Raped by Modernist Zeal

    Raped by Modernist Zeal

    The left had a very good showing in major cities.
    On the other side of the fence, the governing coalition saw
    its combined tally as strong evidence of its
    solid leadership position nationwide.
    By Brazzil Magazine

    Música de Invenção [hereafter Invention Music] is a collection of
    articles written by Augusto de Campos and published in 1998 by Perspectiva, São Paulo.
    They originally appeared between 1957 and 1997 in Suplemento Literário de Minas Gerais,
    Enciclopédia Abril, the magazine SomTrês, and the newspapers Folha de
    São Paulo, Jornal da Tarde, and Jornal do Brasil. The book is divided
    into an introduction, three chapters, one post-chapter, two appendixes, and an index of
    illustrations.

    Chapter I, "Word and Music", contains articles on Occitan music, Pound’s Le
    testament, the music of Pound/Antheil and Stein/Thompson, and Schoenberg’s and
    Giraud/Hartleben’s Pierrot lunaires; it includes Campos’ recreation of Hartleben’s
    translation of Giraud’s Pierrot lunaire and Campos’ translation of Schoenberg’s
    preface to the piece. Chapter II, "Radicals of Music", contains articles on
    Satie, Joplin, Smetak, Webern, and Varèse; it includes translations of excerpts from
    Satie.

    Chapter III, "Musichaos", contains articles on Cage; it includes Campos’
    interview to J. J. de Moraes and pastiches of Cage. "Post-music", the
    Post-chapter, contains articles on Scelsi, Nancarrow, Antheil, Nono, Ustvolskaia, Cowell,
    and post-music. Appendix I, "Notes on Notes", contains articles on timbre
    melody, microtonalism, and Stravinsky. Appendix II, "Polemics", contains Campos’
    1957 defense of Boulez and his translation of Boulez’s "Homage à Webern".

    On the back cover, Tragtenberg sets the tone. The book is for those who enjoy music
    "with love & rigor". Campos has been "the first to tackle composers
    such as Webern, Varèse, Cage, Boulez, and Nono, the first to champion true `underground
    sonic earthquakes’ such as Antheil, Cowell, Nancarrow, Scelsi, and Ustvolskaia". He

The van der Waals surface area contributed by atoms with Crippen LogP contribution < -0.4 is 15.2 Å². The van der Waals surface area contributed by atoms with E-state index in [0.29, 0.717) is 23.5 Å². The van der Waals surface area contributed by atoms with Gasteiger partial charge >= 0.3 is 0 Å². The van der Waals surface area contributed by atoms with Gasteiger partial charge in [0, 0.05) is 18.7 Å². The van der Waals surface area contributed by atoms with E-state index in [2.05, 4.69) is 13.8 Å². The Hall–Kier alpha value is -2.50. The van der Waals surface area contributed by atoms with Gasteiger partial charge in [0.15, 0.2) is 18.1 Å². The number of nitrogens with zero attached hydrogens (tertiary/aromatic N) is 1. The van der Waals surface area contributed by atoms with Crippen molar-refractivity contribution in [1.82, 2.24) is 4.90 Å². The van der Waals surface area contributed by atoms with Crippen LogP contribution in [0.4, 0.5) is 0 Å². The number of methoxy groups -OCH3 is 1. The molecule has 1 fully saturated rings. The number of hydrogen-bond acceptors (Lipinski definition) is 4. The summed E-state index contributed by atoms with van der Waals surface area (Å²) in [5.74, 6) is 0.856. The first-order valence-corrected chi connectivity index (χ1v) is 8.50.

is "the poet of post-everything" now introducing readers to "the post-music
    of silences, sounds, and noises." Invention Music is "the most important
    book on the subject" ever published in the "land of `deaf musicians’",
    a.k.a. Brazil.

    As Campos explains in the Introduction, the articles serve no systematic purpose. What
    links them is the fact that all deal with what he terms, after Pound, inventor musicians.
    Having fought for the Tropicalist composers of the sixties (Gilberto Gil, Tom Zé, and
    Caetano Veloso) and seeing them enthroned in the media, Campos now turns against "the
    aural desensitization to contemporary music". It is utterly unacceptable that
    "the marvelous adventure of […] high music" be thwarted by "aural
    laziness" and the "mercantile eagerness of the media". We must all rise
    from "the sound cushions of palatable music" and listen to "the
    thought-music of the great masters and inventors", "the saints and martyrs of
    the new language". Campos will tackle "questions to which contemporary
    invention-music has given admirable answers". Between the lines, he will recount
    "a bit of the history of artistic guerilla."

    According to Campos’ introduction to Pound’s ABC of Reading, there are six
    categories of writers: (1) inventors, those who may be held responsible for the
    discovery of a new process; (2) masters, those who explore some such processes; (3)
    diluters, the less successful followers of the former two; (4) good writers
    without qualities, who produce reasonable work in period style; (5) belles lettres
    types, who cultivate particular fields; and (6) faddists, fashionable but
    forgettable. The best critics, Pound says, are those who effectively contribute to improve
    the art they criticize; then come those who focus attention on the best writing; the worst
    are those who divert attention from the best to second rate works or to themselves. One
    recognizes a bad critic when he or she starts going on about the author and not about the
    work. The preliminary and simplest test is to check the words that do not work.

    As Perloff suggests in "The Music of Verbal Space" (in Sound States,
    1997) and Hollander notes in Vision and Resonance (1975), the concrete poets of the
    Brazilian Noigandres group (Augusto de Campos, Haroldo de Campos, and Décio Pignatari)
    are not particularly remarkable for their aural explorations. Invention Music is
    prodigal with assonances, consonances, alliterations, epithets, commonplaces, adjectives,
    and metaphors, not always in the best possible taste: the music of Provence is "a
    prowess"; "the era of Erik" is "the era of rag"; music is
    "the most abstract of artistic genres"; Ustvoslkaia is "the musical Sphinx
    from Russia"; Reich’s music is "the provocation of molecular tautology".

    Cage is "the prophet and guerilla fighter of interdisciplinary art"; Cowell’s
    pieces "adumbrate the polyrhythmic pranks of Colon Nancarrow’s unbridled
    pianolas"; Eisler is "that mediocre disciple of Schoenberg, whom the bad
    conscience has sought in vain to raise to the rank of first rate". Outbursts of
    reactive rhetoric are legion. Apparently, artistic guerilla started when Willy Corrêa de
    Oliveira vetoed Universidade de São Paulo Press support to one of Campos’ publishing
    projects.

    Invention Music wears the appearance of a biblia pauperum of the concrete
    poet’s musical cult. Upon a page of Quattro pezzi per orchestra, Campos